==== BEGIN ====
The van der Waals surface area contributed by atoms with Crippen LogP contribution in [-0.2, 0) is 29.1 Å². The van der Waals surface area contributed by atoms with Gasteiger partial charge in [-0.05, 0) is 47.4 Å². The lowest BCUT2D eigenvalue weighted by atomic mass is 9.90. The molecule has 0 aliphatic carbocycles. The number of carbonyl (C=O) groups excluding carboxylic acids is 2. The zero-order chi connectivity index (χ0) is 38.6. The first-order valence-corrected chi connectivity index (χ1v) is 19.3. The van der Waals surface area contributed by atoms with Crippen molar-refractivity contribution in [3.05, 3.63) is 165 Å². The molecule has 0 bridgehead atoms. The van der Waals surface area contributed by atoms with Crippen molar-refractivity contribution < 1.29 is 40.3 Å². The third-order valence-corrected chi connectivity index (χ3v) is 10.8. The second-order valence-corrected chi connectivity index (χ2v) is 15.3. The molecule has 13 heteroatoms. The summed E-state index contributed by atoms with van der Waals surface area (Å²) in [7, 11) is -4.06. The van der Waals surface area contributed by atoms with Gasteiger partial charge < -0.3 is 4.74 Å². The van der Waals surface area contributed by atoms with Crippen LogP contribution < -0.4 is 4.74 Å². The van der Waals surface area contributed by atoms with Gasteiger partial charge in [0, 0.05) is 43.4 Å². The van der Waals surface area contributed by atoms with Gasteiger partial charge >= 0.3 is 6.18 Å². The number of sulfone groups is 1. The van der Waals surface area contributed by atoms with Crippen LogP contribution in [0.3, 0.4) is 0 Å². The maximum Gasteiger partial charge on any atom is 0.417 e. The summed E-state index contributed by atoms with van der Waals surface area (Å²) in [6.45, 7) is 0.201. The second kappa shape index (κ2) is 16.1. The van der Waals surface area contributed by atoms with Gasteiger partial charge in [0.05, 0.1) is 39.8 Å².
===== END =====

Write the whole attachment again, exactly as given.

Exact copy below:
The van der Waals surface area contributed by atoms with Crippen LogP contribution in [-0.2, 0) is 29.1 Å². The van der Waals surface area contributed by atoms with Gasteiger partial charge in [-0.05, 0) is 47.4 Å². The lowest BCUT2D eigenvalue weighted by atomic mass is 9.90. The molecule has 0 aliphatic carbocycles. The number of carbonyl (C=O) groups excluding carboxylic acids is 2. The zero-order chi connectivity index (χ0) is 38.6. The first-order valence-corrected chi connectivity index (χ1v) is 19.3. The van der Waals surface area contributed by atoms with Crippen molar-refractivity contribution in [3.05, 3.63) is 165 Å². The molecule has 0 bridgehead atoms. The van der Waals surface area contributed by atoms with Crippen molar-refractivity contribution < 1.29 is 40.3 Å². The third-order valence-corrected chi connectivity index (χ3v) is 10.8. The second-order valence-corrected chi connectivity index (χ2v) is 15.3. The molecule has 13 heteroatoms. The summed E-state index contributed by atoms with van der Waals surface area (Å²) in [7, 11) is -4.06. The van der Waals surface area contributed by atoms with Gasteiger partial charge < -0.3 is 4.74 Å². The van der Waals surface area contributed by atoms with Crippen LogP contribution < -0.4 is 4.74 Å². The van der Waals surface area contributed by atoms with Gasteiger partial charge in [0, 0.05) is 43.4 Å². The van der Waals surface area contributed by atoms with Gasteiger partial charge >= 0.3 is 6.18 Å². The number of sulfone groups is 1. The van der Waals surface area contributed by atoms with Crippen LogP contribution in [0.3, 0.4) is 0 Å². The maximum Gasteiger partial charge on any atom is 0.417 e. The summed E-state index contributed by atoms with van der Waals surface area (Å²) in [6.45, 7) is 0.201. The second kappa shape index (κ2) is 16.1. The van der Waals surface area contributed by atoms with Gasteiger partial charge in [0.05, 0.1) is 39.8 Å².